Pop quiz: Which multi-billion dollar defense contractor is actually classified as a small business? Here’s a hint: It’s facing a war crimes inquiry and its got “Worldwide” in its name.
After prompting from Rep. Henry Waxman (D-CA), who chairs the House Oversight Committee, the inspector general from the Small Business Administration (SBA) concluded in a report released Monday that the security company Blackwater Worldwide may have gotten as much as 39 contracts by misleadingly claiming they are a small business.
Though Blackwater is highly involved in the minutia of everyday operations of its employees (scheduling, etc.) the company tried to claim that the people working security were merely independent contractors, which brought the supposed number of employees down to small business size.
Also questioned in the SBA inspector general’s report was revenue limitations. While Blackwater received 32 government contracts that had limited applicants to revenues of $6.5 million or less, the company has earned more than $1 billion in government contracts since 2002, mostly by providing security forces in Iraq and Afghanistan.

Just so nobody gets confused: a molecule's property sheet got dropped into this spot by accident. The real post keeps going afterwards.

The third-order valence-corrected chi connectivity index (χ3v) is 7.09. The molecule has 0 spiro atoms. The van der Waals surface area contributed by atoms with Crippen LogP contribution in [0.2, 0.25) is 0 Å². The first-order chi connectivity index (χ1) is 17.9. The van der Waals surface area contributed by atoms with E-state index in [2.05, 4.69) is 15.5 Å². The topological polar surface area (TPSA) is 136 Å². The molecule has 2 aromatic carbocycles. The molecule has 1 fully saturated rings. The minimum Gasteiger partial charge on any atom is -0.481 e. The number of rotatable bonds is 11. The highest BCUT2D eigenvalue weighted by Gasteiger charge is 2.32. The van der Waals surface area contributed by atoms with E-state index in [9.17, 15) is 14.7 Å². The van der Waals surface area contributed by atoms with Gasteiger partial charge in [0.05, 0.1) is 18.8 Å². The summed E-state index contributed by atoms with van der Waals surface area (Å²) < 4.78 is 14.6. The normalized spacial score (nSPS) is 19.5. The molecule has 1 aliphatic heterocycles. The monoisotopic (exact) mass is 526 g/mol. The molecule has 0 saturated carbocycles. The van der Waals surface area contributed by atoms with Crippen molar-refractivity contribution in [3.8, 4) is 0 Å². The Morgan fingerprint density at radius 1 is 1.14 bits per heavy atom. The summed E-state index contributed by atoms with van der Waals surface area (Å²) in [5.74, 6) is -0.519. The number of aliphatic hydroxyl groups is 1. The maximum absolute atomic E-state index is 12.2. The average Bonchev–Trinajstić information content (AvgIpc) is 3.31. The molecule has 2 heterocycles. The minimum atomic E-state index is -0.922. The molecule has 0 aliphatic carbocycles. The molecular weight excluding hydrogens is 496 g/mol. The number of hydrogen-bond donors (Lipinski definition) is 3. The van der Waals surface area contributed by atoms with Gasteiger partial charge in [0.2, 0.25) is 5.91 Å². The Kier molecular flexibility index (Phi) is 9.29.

The report also hints at the possibility that the SBA was complicit in allowing Blackwater to remain classified as a small business. The report says that the SBA relied on Blackwater’s representation without checking for itself and “failed to consider Blackwater’s own contract with its security personnel, which states that Blackwater is an ‘employer.’”
Also, as Waxman points out in a memo on the subject to his fellow committee members, Blackwater wants to have it both ways. In a recent legal battle, a Blackwater lawyer argued the opposite of what they told the SBA so that the company could avoid paying damages:
“Blackwater’s claims also contradict the position its own lawyer, Fred F. Fielding, took in civil litigation before he became the White House Counsel to President Bush. After the estates of four security guards who died in Fallujah sued Blackwater for wrongful death, Mr. Fielding argued that the guards could not recover from Blackwater because they were ‘employees’ limited to recovering only workers’ compensation. In his legal brief, Mr. Fielding asserted that the company’s security guards were ‘employees as a matter of law’ and described this conclusion as ‘inescapable.’”
A charge of misrepresenting a company as a small business to obtain government contracts carries fines of up to $500,000 and 10 years in prison. The SBA has referred the matter to the two government organizations who awarded small business contracts to Blackwater: The Departments of Defense and Veterans Affairs.
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